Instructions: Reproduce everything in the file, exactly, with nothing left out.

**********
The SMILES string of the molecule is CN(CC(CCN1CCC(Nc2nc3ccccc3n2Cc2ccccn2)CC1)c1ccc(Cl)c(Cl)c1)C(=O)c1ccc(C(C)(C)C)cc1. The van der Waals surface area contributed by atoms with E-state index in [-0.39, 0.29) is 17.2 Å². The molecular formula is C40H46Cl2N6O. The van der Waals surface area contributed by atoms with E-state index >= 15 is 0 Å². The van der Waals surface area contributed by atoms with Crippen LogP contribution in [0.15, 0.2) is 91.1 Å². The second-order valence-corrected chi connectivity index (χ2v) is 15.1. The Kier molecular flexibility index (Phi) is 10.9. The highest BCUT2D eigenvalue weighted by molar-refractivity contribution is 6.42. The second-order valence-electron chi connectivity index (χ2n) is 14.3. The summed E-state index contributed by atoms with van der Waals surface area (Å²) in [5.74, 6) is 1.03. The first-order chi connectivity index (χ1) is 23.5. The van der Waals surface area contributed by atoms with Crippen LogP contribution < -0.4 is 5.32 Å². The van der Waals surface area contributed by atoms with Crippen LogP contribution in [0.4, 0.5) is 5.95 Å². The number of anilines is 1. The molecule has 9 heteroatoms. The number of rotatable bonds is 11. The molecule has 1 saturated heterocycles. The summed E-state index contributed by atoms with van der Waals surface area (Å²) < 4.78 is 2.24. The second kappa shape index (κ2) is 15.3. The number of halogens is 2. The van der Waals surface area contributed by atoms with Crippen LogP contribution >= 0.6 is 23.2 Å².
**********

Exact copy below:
The SMILES string of the molecule is CN(CC(CCN1CCC(Nc2nc3ccccc3n2Cc2ccccn2)CC1)c1ccc(Cl)c(Cl)c1)C(=O)c1ccc(C(C)(C)C)cc1. The van der Waals surface area contributed by atoms with E-state index in [-0.39, 0.29) is 17.2 Å². The molecular formula is C40H46Cl2N6O. The van der Waals surface area contributed by atoms with E-state index >= 15 is 0 Å². The van der Waals surface area contributed by atoms with Crippen LogP contribution in [0.15, 0.2) is 91.1 Å². The second-order valence-corrected chi connectivity index (χ2v) is 15.1. The Kier molecular flexibility index (Phi) is 10.9. The highest BCUT2D eigenvalue weighted by molar-refractivity contribution is 6.42. The second-order valence-electron chi connectivity index (χ2n) is 14.3. The summed E-state index contributed by atoms with van der Waals surface area (Å²) in [5.74, 6) is 1.03. The first-order chi connectivity index (χ1) is 23.5. The van der Waals surface area contributed by atoms with Crippen LogP contribution < -0.4 is 5.32 Å². The van der Waals surface area contributed by atoms with Crippen LogP contribution in [0.4, 0.5) is 5.95 Å². The number of anilines is 1. The molecule has 9 heteroatoms. The number of rotatable bonds is 11. The molecule has 1 saturated heterocycles. The summed E-state index contributed by atoms with van der Waals surface area (Å²) < 4.78 is 2.24. The second kappa shape index (κ2) is 15.3. The number of halogens is 2. The van der Waals surface area contributed by atoms with Crippen LogP contribution >= 0.6 is 23.2 Å².